You may be thinking what is Tocosh? Up until recently I had not heard of Tocosh (Tocush, or however it is pronounced), I was told it was a potato that had a horrible smell associated with it but was supposedly really delicious. My curiosity having already been peaked I decided to follow through by researching a little further.
After a few minutes of searching on Google, I was surprised to discover that there wasn’t much information (at least on the English version of Google) about Tocosh, hell it’s not even on Wikipedia! I decided to switch gears and use Google.pe which is the Peruvian/Spanish equivalent of English Google. There I found a more information on Tocosh, some of which I found rather interesting.
It turns out that Tocosh isn’t a type of potato if not an end-result product of an ancient fermentation - putrification process developed by the Incas many years ago. Back in those days the Incans considered Tocosh as the preserver of the human body. The Incans would prepare Tocosh by digging a small hole along the side of a river bank. In the hole they would fill it with regionally picked potatoes and then placed rocks over the potatoes to flatten them. There they would leave the potatoes while the water from the river slowly worked its way into the hole for a period of 6 – 12 months. The water that ran through those holes was what eventually would transform the potatoes to the point that it produced a powerful and natural antibiotic. After an almost year long fermentation process the Incans would take the potato remains out of the holes and leave them to dry under the suns powerful rays. Once dry the Tocosh in its final form would be used in stews and dishes of the Incans, as well as medication.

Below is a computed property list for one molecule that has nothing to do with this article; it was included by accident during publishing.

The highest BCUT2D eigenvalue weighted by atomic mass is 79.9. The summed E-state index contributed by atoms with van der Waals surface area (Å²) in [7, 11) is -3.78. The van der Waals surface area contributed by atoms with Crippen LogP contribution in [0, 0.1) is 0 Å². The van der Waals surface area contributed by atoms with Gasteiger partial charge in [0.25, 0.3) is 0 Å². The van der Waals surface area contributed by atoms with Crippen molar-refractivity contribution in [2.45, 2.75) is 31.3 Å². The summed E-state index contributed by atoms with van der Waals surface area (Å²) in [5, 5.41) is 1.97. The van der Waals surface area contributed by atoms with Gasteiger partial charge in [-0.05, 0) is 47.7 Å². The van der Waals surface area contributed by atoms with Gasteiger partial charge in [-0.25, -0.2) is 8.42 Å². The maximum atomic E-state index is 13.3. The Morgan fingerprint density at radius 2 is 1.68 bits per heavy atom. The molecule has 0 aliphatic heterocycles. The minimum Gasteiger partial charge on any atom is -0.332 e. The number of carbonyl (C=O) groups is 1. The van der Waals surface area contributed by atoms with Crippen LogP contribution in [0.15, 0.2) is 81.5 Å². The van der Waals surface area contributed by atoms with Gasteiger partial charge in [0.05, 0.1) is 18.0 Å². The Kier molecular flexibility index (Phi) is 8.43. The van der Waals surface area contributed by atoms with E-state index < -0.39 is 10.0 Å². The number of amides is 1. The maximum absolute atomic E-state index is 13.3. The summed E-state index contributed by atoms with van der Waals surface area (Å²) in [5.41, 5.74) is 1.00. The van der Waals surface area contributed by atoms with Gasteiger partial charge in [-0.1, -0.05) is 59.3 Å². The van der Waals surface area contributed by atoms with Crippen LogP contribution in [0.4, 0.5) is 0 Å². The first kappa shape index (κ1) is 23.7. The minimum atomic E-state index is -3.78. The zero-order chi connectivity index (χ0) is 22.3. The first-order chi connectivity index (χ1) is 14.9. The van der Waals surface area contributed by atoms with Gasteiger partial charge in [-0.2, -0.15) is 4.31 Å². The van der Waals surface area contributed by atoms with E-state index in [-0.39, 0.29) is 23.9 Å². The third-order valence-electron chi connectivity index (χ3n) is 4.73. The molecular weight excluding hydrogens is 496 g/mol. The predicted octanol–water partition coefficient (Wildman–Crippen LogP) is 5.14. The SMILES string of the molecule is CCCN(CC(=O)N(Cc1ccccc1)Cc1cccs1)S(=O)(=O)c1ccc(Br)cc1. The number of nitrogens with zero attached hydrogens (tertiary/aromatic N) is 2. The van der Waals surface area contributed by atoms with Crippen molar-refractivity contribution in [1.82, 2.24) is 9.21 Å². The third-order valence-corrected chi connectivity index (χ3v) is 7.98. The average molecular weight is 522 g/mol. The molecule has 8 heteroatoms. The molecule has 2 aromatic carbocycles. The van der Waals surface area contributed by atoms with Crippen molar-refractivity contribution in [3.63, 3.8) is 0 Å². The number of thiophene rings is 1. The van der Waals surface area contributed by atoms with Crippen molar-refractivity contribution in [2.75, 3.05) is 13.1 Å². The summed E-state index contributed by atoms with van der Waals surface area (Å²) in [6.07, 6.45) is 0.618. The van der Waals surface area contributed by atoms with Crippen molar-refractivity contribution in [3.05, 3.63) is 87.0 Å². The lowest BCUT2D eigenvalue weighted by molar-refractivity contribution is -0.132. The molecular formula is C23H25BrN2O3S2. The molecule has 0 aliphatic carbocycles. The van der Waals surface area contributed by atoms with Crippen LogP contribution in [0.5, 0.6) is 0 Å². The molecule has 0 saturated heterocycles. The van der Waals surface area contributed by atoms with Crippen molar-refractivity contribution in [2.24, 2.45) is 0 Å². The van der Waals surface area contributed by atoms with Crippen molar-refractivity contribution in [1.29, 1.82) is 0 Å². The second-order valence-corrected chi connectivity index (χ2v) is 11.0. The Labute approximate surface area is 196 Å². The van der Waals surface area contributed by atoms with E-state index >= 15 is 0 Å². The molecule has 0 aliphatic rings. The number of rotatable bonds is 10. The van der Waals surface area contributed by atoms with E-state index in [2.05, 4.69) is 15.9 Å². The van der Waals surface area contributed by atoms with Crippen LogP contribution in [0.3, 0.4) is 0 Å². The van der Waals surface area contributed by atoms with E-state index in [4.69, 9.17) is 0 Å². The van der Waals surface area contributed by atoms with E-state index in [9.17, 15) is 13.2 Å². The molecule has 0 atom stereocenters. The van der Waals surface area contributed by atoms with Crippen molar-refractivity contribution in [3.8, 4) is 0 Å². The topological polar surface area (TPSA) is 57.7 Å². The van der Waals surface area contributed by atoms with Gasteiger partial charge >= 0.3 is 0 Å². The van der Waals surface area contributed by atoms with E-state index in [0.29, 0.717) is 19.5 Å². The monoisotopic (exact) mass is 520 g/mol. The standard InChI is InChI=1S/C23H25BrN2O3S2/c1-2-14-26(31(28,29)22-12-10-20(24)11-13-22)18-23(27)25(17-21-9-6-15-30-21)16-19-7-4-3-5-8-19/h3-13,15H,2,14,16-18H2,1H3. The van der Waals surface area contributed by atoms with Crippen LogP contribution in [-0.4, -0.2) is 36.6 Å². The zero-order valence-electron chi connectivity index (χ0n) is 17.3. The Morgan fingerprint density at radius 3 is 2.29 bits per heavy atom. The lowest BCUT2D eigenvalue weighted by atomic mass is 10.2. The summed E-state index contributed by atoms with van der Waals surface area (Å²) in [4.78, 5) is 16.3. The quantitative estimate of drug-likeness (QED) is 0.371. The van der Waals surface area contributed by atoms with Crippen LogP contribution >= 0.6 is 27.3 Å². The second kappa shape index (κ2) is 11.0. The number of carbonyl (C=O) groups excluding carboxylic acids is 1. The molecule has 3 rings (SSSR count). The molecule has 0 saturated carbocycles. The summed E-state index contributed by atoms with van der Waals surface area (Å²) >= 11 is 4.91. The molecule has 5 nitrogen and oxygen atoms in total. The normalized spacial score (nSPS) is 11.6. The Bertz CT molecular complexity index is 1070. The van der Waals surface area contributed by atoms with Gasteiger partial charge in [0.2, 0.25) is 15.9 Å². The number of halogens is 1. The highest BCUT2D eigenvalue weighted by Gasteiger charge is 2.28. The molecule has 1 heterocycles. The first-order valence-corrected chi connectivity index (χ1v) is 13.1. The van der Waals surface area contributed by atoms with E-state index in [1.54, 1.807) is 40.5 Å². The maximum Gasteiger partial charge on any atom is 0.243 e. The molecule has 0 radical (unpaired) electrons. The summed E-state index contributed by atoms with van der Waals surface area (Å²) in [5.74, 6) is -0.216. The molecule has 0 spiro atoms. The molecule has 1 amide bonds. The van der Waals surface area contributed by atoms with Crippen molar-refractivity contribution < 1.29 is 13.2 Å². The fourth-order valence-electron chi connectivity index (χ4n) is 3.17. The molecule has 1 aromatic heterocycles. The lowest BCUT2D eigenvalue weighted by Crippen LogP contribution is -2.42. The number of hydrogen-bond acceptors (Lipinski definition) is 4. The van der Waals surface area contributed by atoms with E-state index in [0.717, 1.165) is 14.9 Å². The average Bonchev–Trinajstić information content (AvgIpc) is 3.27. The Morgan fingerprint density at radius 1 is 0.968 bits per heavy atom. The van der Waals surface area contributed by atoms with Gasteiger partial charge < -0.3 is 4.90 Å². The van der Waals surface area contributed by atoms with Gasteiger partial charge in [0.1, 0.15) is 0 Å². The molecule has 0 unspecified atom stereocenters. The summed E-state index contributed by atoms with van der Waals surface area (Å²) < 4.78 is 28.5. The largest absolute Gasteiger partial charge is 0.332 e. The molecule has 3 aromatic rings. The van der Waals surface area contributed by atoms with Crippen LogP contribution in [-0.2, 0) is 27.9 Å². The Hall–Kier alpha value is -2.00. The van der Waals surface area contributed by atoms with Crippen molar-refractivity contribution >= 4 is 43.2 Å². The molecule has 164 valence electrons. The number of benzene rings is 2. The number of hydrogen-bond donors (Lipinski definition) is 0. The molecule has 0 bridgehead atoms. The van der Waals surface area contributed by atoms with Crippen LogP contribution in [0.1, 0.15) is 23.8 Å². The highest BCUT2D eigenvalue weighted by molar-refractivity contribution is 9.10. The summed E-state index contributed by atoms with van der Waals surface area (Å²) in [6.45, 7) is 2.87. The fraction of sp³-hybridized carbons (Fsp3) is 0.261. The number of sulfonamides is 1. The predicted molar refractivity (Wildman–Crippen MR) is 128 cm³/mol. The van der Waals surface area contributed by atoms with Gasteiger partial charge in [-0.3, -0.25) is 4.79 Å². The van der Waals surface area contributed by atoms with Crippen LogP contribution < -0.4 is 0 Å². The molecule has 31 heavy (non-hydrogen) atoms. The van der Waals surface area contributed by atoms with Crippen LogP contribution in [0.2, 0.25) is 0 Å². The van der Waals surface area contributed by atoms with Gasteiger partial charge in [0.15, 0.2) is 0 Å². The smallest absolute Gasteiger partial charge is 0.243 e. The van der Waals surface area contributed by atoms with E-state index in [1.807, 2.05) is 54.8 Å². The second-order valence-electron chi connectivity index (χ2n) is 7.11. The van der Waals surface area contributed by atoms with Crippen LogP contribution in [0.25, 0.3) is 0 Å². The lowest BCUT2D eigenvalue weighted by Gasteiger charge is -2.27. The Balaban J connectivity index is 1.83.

In today’s modern world Tocosh continues to be used more commonly in rural towns and cities of the Andes by their population. Tocosh can even be purchased in a powdered state and in capsule form for certain medicinal uses. Tocosh is said to be effective (and has been confirmed in medical investigations) in dealing with postpartum (whatever that is?), pneumonia, common cold, curing wounds through direct application, hemorrhoids, and gastric ulcers, altitude sickness (Soroche), and gastrointestinal infections. It has even been used as an antibacterial agent due largely to its high Penicillin content. It is said that the people of the departments of Ancash and Huanuco (in to the North of Peru) have had fewer cases of gastric infections due to Tocosh being widely consumed in those regions. It is speculated that the strong and unflattering smell of Tocosh is what keeps it from being consumed in larger cities like Lima.
Having conducted an initial investigation through limited resources I would like to actually try the intriguing fermented potato and see if I can handle its strong and overpowering smell. I will definitely write a follow up once I have made physical contact.
For those of you interested here is the link to a site that sells Tocosh in capsule form, LINK.